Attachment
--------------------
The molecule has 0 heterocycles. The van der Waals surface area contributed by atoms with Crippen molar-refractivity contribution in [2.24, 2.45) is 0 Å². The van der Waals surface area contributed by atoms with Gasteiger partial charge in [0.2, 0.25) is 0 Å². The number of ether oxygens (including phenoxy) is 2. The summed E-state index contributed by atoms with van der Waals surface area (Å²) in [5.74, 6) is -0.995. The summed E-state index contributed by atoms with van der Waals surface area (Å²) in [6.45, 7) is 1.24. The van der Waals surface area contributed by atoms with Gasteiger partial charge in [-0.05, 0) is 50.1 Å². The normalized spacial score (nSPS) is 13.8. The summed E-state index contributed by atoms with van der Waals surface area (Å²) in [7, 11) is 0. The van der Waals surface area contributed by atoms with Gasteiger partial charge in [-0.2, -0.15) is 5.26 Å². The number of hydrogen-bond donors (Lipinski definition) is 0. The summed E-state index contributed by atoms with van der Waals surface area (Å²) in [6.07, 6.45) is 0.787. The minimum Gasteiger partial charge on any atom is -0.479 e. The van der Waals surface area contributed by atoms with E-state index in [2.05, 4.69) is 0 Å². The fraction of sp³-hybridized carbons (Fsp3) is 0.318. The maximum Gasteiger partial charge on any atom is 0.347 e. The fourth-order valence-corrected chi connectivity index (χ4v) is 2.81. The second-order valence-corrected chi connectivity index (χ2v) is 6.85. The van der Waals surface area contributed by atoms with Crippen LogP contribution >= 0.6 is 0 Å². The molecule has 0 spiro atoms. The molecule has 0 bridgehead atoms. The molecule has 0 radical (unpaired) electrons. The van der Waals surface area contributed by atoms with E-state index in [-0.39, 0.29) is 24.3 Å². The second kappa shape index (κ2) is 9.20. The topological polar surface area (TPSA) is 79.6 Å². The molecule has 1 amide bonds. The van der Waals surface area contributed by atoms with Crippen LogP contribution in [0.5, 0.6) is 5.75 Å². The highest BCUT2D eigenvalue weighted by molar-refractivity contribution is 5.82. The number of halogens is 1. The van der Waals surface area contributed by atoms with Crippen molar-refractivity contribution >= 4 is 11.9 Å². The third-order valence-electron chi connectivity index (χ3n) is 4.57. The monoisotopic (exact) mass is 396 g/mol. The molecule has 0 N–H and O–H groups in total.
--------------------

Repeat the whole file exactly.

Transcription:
The molecule has 0 heterocycles. The van der Waals surface area contributed by atoms with Crippen molar-refractivity contribution in [2.24, 2.45) is 0 Å². The van der Waals surface area contributed by atoms with Gasteiger partial charge in [0.2, 0.25) is 0 Å². The number of ether oxygens (including phenoxy) is 2. The summed E-state index contributed by atoms with van der Waals surface area (Å²) in [5.74, 6) is -0.995. The summed E-state index contributed by atoms with van der Waals surface area (Å²) in [6.45, 7) is 1.24. The van der Waals surface area contributed by atoms with Gasteiger partial charge in [-0.05, 0) is 50.1 Å². The normalized spacial score (nSPS) is 13.8. The summed E-state index contributed by atoms with van der Waals surface area (Å²) in [7, 11) is 0. The van der Waals surface area contributed by atoms with Gasteiger partial charge in [-0.2, -0.15) is 5.26 Å². The number of hydrogen-bond donors (Lipinski definition) is 0. The summed E-state index contributed by atoms with van der Waals surface area (Å²) in [6.07, 6.45) is 0.787. The minimum Gasteiger partial charge on any atom is -0.479 e. The van der Waals surface area contributed by atoms with E-state index in [2.05, 4.69) is 0 Å². The fraction of sp³-hybridized carbons (Fsp3) is 0.318. The maximum Gasteiger partial charge on any atom is 0.347 e. The fourth-order valence-corrected chi connectivity index (χ4v) is 2.81. The second-order valence-corrected chi connectivity index (χ2v) is 6.85. The van der Waals surface area contributed by atoms with Crippen LogP contribution >= 0.6 is 0 Å². The molecule has 0 spiro atoms. The molecule has 0 bridgehead atoms. The molecule has 0 radical (unpaired) electrons. The van der Waals surface area contributed by atoms with E-state index in [-0.39, 0.29) is 24.3 Å². The second kappa shape index (κ2) is 9.20. The topological polar surface area (TPSA) is 79.6 Å². The molecule has 1 amide bonds. The van der Waals surface area contributed by atoms with Crippen LogP contribution in [0.5, 0.6) is 5.75 Å². The highest BCUT2D eigenvalue weighted by molar-refractivity contribution is 5.82. The number of halogens is 1. The van der Waals surface area contributed by atoms with Crippen molar-refractivity contribution >= 4 is 11.9 Å². The third-order valence-electron chi connectivity index (χ3n) is 4.57. The monoisotopic (exact) mass is 396 g/mol. The molecule has 0 N–H and O–H groups in total.